Galerie Lelong presents Converge, the first exhibition to examine the converging practices of seminal body and performance artists Ana Mendieta (1948–1985) and Hans Breder (b.1935). Through films, photographs, and original documentation made over the course of their relationship—as student and teacher, lovers and colleagues—the exhibition illustrates the artists’ different approaches and considers the impact they had on each other’s work. Converge will open to the public on Thursday, January 31, from 6 to 8 pm.
Video and performance art were still in their infancy when, in 1968, artist and professor, Hans Breder established the graduate Intermedia Program at the University of Iowa. Soon the university became a key site for some of the period’s most vital artists and writers, such as Allan Kaprow, Scott Burton, Willoughby Sharp, Hans Haacke, Robert Wilson, and Mary Beth Edelson. The opportunity to witness these artists and the experimental, participatory nature of the program were highly influential for a younger generation of artists—among them, Ana Mendieta. As an Intermedia student, Mendieta made what would be some of the most provocative and signature works of her career, including Facial Hair Transplants, Body Tracks, and Bird Transformation. The exploratory environment did not affect only its students—Breder, already a mature artist, shifted his focus from objects to performance and video, often using Mendieta and other students as models.
Both Breder and Mendieta were attracted to transformation, the body, and a hybrid of process and product. A frequent subject for both artists was the body in the landscape. In his photographs, Breder juxtaposed natural settings with figures distorted with mirrors. Evoking a spiritual union between the body, landscape, and history, Mendieta created ephemeral imprints and sculptures that she referred to as “siluetas,” or silhouettes. Works made in Mexico, where they traveled together each summer from 1973 to 1980, provide great insight into the artists’ relationship and where their interests converged, and diverged. At the Cuilapan Monastery, the two artists worked side by side, Breder photographing Mendieta in the same courtyard where she would make a silueta. At La Ventosa, Breder provided the camerawork for Mendieta’s film Ocean Bird Wash Up, in which Mendieta floats in the surf, covered with feathers. On the same beach, Mendieta posed for Breder in a series of photographs as a “body sculpture,” her limbs reflected in the water.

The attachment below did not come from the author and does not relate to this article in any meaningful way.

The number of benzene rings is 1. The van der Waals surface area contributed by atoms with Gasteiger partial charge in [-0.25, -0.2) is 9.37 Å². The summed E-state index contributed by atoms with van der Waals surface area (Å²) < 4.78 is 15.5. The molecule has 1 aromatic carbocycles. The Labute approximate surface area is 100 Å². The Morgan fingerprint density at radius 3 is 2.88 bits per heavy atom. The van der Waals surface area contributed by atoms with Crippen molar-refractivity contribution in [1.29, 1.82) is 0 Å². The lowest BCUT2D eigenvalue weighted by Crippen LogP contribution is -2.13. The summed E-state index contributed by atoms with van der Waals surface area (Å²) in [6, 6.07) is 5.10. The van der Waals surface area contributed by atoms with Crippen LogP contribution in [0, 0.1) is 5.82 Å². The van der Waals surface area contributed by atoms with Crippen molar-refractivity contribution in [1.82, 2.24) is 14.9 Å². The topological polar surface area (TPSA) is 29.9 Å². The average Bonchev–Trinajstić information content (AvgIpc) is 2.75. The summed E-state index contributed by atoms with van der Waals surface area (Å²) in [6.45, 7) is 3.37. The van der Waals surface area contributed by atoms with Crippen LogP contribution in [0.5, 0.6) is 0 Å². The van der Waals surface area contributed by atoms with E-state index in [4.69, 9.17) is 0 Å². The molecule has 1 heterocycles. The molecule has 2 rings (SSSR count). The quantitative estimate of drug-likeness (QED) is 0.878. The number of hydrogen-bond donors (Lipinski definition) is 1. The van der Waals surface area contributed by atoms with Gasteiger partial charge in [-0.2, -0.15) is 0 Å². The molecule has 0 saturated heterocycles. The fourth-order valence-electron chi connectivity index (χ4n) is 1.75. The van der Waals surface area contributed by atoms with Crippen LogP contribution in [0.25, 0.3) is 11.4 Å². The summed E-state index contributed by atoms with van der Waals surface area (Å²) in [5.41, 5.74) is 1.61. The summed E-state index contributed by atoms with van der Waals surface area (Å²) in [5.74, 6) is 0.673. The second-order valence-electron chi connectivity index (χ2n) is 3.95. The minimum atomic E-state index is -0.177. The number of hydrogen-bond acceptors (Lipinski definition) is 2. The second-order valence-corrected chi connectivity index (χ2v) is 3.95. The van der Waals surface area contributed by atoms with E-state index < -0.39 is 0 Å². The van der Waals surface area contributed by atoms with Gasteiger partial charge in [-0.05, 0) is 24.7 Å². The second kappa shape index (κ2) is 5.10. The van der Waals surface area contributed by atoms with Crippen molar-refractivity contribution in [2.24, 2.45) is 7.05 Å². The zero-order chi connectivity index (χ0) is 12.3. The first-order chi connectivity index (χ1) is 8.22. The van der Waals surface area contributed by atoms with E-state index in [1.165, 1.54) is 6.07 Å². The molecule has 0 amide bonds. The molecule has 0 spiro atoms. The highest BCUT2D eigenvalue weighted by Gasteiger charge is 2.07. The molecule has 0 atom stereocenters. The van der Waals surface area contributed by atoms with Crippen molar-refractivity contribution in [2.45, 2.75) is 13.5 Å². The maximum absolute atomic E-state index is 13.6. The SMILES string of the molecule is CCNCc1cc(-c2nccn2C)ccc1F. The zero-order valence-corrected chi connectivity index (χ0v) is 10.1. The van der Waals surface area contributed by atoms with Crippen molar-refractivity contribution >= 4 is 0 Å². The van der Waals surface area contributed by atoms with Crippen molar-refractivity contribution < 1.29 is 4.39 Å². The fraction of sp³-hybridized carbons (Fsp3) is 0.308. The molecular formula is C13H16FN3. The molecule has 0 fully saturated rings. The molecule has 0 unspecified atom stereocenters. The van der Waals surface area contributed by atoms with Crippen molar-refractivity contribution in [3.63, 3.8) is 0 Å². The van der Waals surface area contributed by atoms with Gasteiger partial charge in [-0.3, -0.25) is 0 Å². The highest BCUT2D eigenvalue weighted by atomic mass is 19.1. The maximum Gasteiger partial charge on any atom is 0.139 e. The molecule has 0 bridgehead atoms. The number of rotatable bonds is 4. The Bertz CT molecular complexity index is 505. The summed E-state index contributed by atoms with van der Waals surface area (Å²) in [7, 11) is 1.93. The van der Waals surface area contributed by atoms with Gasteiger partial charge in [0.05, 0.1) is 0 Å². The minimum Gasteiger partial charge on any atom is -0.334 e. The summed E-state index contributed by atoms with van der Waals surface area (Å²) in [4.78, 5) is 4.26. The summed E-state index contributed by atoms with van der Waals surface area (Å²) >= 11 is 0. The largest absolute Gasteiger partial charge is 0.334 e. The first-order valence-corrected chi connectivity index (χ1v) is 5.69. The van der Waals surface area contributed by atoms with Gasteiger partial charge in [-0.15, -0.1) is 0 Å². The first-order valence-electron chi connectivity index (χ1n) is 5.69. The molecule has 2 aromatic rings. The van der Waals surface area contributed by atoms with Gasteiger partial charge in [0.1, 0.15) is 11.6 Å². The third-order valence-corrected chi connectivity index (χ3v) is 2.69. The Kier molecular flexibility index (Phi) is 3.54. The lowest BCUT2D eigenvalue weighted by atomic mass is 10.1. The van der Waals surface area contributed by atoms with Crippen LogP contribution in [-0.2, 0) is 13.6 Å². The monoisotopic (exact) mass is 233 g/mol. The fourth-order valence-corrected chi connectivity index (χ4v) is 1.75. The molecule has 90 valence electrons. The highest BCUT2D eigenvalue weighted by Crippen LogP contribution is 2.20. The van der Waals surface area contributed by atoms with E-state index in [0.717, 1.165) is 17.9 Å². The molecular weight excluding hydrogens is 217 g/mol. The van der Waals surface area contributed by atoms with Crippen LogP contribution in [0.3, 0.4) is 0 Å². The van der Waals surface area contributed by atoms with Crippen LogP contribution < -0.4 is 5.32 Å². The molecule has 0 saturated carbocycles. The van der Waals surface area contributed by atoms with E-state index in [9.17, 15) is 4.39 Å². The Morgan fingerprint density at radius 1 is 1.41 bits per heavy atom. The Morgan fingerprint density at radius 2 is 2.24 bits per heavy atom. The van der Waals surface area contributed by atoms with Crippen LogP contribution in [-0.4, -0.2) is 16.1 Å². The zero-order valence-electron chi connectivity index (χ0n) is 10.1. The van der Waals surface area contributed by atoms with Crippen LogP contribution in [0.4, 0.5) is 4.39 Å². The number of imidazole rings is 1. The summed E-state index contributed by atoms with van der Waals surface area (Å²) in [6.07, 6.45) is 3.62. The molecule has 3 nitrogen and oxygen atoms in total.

In 1980, the two artists separated. Though they remained in contact, the intensity of their relationship—personally and professionally—was never to be regained. Breder continued to lead the Intermedia program until 2000, exhibiting his work at film festivals and museums worldwide—most notably, the Whitney Biennial; Museum of Modern Art, New York; and The Kitchen. Two solo exhibitions were presented by Mitchell Algus Gallery in New York. At the time of her death in 1985, Mendieta had just begun to gain international recognition. Now renowned as a seminal artist of the seventies, she has been the subject of five major museum retrospectives—the most recent of which was organized by the Hirshhorn Museum and Sculpture Garden in 2004 and traveled to the Whitney Museum of American Art, Des Moines Art Center, and Miami Art Museum.